The Unseen Provider: Health Care in Our Jails – Watch the Video

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If you have ever visited a jail in this country, it’s an experience you don’t easily forget. Every movement is controlled, tensions run high, and there is a sense of claustrophobia – too many bodies in too small of a space – knowing that anything could happen at any moment to turn order into complete chaos.

Now imagine delivering healthcare to this population.

Each year, approximately 10 million unique individuals cycle through our country’s 3,300 jails. Eighty percent of detainees have substance abuse problems and 70% suffer from mental illness. And, when they’re not incarcerated, over half this population uses the local emergency room to receive care for their many chronic diseases. They have no other choice – 90% do not have health insurance.

The Community Oriented Correctional Health Services (COCHS) a non-profit organization that works to build partnerships between jails and community health care providers through funding by the Robert Wood Johnson Foundation produced a short video “The Unseen Provider: Health Care in our Jails” highlighting the challenges and ways to improve care and reduce costs.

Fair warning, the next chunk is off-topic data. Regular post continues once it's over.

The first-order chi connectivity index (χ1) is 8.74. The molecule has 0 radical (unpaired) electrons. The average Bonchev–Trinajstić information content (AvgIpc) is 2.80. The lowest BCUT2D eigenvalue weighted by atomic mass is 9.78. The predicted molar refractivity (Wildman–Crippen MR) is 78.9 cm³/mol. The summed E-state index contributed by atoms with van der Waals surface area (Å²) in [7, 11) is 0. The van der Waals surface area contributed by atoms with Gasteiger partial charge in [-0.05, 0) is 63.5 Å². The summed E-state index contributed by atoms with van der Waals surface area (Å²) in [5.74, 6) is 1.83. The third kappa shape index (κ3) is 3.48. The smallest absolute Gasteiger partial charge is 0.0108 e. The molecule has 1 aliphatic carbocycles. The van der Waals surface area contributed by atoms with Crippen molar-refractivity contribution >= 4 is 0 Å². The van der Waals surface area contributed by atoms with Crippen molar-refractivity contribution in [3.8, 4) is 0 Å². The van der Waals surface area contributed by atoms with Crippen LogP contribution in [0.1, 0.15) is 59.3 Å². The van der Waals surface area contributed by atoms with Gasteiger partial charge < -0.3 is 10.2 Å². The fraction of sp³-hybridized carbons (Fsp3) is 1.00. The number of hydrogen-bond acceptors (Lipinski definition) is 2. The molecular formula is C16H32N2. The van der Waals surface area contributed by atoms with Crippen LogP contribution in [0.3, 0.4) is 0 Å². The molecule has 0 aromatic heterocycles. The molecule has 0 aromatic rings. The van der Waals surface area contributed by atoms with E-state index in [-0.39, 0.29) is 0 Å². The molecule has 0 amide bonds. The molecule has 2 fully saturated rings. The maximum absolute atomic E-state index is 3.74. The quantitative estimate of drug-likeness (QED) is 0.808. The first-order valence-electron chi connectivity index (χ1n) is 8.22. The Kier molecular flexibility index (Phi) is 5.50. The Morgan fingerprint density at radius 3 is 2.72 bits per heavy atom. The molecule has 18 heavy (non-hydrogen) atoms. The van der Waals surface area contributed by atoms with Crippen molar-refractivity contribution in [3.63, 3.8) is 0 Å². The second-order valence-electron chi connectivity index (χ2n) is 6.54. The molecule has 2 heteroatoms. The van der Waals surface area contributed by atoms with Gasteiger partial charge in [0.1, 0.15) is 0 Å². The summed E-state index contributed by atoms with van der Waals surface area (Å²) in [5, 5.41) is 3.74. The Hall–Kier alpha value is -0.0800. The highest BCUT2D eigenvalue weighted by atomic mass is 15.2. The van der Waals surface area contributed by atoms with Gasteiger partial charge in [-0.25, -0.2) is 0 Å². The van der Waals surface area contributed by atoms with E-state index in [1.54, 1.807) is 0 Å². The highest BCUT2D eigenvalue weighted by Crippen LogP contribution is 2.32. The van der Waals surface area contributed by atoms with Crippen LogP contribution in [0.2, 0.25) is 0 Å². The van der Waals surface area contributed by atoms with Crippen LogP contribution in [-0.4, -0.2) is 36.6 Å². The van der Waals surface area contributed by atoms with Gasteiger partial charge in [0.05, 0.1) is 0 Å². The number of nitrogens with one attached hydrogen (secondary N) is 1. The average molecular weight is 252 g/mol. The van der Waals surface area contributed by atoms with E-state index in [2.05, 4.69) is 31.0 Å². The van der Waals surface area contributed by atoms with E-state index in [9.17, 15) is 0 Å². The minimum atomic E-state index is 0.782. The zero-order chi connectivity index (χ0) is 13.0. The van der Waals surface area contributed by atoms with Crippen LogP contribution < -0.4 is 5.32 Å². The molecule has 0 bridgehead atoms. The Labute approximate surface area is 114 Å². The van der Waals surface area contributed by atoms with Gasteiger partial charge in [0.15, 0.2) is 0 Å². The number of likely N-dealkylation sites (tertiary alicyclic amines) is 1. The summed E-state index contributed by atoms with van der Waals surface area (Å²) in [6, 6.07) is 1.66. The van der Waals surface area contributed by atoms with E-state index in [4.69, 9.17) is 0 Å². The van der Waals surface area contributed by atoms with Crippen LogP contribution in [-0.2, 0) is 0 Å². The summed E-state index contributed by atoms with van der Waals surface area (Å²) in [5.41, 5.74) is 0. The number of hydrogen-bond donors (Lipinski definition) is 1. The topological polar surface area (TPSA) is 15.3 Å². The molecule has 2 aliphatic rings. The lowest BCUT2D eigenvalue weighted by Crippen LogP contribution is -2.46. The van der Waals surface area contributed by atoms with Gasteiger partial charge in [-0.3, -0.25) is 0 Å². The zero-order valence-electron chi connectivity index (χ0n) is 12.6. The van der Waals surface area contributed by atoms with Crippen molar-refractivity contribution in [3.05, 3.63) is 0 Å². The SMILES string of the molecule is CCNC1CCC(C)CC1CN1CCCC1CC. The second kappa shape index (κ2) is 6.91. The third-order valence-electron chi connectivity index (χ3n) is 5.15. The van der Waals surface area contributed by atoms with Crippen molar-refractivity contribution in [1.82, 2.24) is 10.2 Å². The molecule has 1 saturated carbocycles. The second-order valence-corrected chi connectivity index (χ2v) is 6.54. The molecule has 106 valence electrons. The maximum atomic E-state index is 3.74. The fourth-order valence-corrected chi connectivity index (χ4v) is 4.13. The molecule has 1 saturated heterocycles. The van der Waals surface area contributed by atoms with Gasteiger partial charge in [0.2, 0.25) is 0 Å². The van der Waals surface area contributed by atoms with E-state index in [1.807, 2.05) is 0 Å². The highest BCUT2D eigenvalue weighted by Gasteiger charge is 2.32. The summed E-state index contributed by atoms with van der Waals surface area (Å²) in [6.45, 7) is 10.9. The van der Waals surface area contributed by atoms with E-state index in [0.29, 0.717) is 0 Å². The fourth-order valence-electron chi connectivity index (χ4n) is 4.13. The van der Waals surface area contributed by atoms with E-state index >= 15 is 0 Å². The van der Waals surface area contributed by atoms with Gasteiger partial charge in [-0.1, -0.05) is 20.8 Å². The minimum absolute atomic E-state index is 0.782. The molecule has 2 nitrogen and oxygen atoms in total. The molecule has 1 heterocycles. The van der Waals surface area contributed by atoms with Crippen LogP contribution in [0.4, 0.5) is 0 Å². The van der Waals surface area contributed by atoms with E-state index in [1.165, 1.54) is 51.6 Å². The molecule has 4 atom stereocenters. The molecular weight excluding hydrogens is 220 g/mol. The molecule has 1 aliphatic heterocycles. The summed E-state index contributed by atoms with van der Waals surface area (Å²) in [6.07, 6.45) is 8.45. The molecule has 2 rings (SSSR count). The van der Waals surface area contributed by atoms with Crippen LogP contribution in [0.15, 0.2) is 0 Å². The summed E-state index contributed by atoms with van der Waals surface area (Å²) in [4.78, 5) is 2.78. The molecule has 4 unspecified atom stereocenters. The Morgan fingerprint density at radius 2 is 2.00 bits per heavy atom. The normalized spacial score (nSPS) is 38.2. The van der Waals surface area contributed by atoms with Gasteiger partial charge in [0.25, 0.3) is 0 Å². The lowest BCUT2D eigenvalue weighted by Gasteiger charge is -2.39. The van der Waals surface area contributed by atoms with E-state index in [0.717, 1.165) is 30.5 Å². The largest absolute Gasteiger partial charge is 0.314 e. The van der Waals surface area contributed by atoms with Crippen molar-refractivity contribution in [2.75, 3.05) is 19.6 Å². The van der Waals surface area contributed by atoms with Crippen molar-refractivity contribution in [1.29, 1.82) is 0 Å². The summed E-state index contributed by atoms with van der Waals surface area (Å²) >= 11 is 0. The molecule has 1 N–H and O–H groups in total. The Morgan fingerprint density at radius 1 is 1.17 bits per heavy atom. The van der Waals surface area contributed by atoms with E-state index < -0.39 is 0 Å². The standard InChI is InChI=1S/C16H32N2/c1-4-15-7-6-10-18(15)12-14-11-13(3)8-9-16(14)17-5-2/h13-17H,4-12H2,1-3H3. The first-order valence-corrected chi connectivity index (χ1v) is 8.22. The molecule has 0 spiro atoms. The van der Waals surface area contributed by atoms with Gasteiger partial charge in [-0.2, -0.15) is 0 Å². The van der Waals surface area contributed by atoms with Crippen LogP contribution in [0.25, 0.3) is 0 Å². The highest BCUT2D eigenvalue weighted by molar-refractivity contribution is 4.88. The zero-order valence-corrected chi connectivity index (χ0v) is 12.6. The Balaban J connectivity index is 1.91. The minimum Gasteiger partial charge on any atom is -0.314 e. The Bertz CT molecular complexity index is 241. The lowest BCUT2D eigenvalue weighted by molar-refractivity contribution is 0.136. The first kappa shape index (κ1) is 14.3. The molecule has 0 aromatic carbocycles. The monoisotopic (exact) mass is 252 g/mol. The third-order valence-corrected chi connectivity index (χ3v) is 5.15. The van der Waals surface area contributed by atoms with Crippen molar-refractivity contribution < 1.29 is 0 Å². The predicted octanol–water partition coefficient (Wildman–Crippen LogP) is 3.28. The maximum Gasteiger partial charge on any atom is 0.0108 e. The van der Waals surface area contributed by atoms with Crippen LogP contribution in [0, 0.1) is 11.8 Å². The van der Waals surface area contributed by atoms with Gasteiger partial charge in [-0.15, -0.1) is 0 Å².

The reality is that inmates are cut off from the rest of the healthcare system once they enter corrections. During intake, jail staff – with no access to previous medical history must begin the expensive and timely task of assessing detainee’s health status. So expensive tests are duplicated, time is wasted, and security is compromised, while the cost is borne by the county government.

Providing connectivity between healthcare providers in the jail and the local healthcare community is essential to reducing cost and waste.

Typically, 45-50% of inmates in the Camden County Correctional Facility are Camden residents and therefore cycle through Camden’s hospitals for care. The Coalition is working with Camden County and the Correctional Facility to provide the jail staff with access to the Camden Health Information Exchange (HIE). With access to the HIE, the intake and screening process will be dramatically improved – costs will decrease and quality will increase among this vulnerable population.

According to Dr. Jeffrey Brenner, “Embracing patients who have been in jail is the right thing to do as a society and it’s the smart thing to do.”

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